What does this mean? It appears that a company under the turnover threshold in the 2015/16 and 2016/17 year can use either company tax rates as long as it is not unreasonable to do so.

Lesson #1: If a company has a turnover of less than $2 million in the 2015/16 year or less than $10 million in the 2016/17 year you can almost choose which company tax rate.

Question #2: For the 2017/18 and following years, what is a base rate entity?

The Treasury Laws Amendment (Enterprise Tax Plan Base Rate Entities) Act 2018 amends the Rates Act to ensure that, from 1 July 2017, a corporate tax entity will not qualify for the lower corporate tax rate of 27.5% if more than 80% of its assessable income is “base rate passive income”.

Base rate entity passive income is defined as:

  • A distribution or dividend by a corporate tax entity, other than a non-portfolio dividend (10% holding). Dividends derived by a holding company which are made by a wholly-owned subsidiary company will not be base rate entity passive income of the holding company;
  • Franking credits attached to such a distribution;
  • A non-share dividend made by a company;
  • Interest or a payment in the nature of interest;
  • A royalty;
  • Rent;
  • A gain on a qualifying security;
  • A net capital gain;
  • An amount that is included in the assessable income of a partner in a partnership or a beneficiary of a trust estate to the extent that the amount is referable to another amount that is base rate entity passive income. Therefore, an amount that flows through a trust to a corporate tax entity will retain its character for the purposes of determining whether or not the amount is base rate entity passive income of the corporate tax entity.

Lesson #2: If a company has a turnover of less than $25 million in the 2017/18 year or less than $50 million in the 2018/19 year, to work out what tax rate that applies you need to consider the percentage of the income of the company that is base rate passive income. Less than 80% and the company tax rate is 27.5%, more than 80% and the company tax rate is 30%.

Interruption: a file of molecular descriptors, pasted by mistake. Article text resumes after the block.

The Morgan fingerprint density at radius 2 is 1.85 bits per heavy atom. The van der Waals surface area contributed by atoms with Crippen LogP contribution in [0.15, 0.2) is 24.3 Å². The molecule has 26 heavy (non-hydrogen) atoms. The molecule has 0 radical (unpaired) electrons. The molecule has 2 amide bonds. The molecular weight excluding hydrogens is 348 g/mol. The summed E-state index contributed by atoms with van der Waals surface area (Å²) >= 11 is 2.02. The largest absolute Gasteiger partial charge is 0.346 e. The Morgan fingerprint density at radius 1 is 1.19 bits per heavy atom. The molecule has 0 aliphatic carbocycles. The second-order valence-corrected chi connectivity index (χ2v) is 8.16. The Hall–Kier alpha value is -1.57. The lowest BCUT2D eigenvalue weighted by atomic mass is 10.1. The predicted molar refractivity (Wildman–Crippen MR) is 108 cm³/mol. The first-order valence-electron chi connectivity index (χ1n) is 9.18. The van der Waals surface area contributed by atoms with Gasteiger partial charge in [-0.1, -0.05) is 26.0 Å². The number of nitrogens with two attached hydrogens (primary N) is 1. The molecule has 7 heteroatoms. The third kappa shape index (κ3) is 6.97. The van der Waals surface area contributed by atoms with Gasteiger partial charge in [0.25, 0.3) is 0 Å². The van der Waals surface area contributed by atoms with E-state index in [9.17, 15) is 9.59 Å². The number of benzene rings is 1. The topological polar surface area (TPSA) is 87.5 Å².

Question #3: How does this all work for imputation?

There are three answers to this question.

Lesson #3: For the 2015/16 the imputation rate was always 30%. It did not matter whether the company tax rate for the year for a company was 28.5%, they could still frank dividends at 30%.

Easy.

Lesson #4: For the 2016/17 year the rule was that whatever your company tax rate was, was your imputation rate. If the company tax rate was 27.5% the imputation rate was 27.5%. If the company tax rate was 30% the imputation rate was 30%.

There are new rules that apply from 1 July 2017 that were in the Treasury Laws Amendment (Enterprise Tax Plan Base Rate Entities) Act 2018.

Under these rules, as a company will not know its aggregated turnover, the amount of its base rate entity passive income, or the amount of its assessable income for an income year until after the end of that income year, it will not know its company tax rate when it pays a dividend during the year.

Therefore, to calculate the imputation rate, the company must assume that:

  • Its aggregated turnover for the income year is equal to its aggregated turnover for the previous income year;
  • Its base rate entity passive income for the income year is equal to its base rate entity passive income for the previous income year; and
  • Its assessable income for the income year is equal to its assessable income for the previous income year.

Also, if the corporate tax entity did not exist in the previous income year, its corporate tax rate for imputation purposes for an income year will be the lower corporate tax rate of 27.5%.

Lesson #5: From 1 July 2017, to work out the imputation rate the company needs to look at last year’s turnover and the percentage of base rate passive income in the previous year. If the percentage is less than 80% and the turnover is under the threshold the dividend can be franked at 27.5%. Otherwise, it is taxed at 30%.

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Work and Travel Deductions

Given that I have criticised for my recent comments on tax agent prepared returns making inappropriate claims for work related deductions, I decided to put a paper together on the work related deduction rules to help tax agents.

I hope this paper is informative and helpful.

Work and travel deductions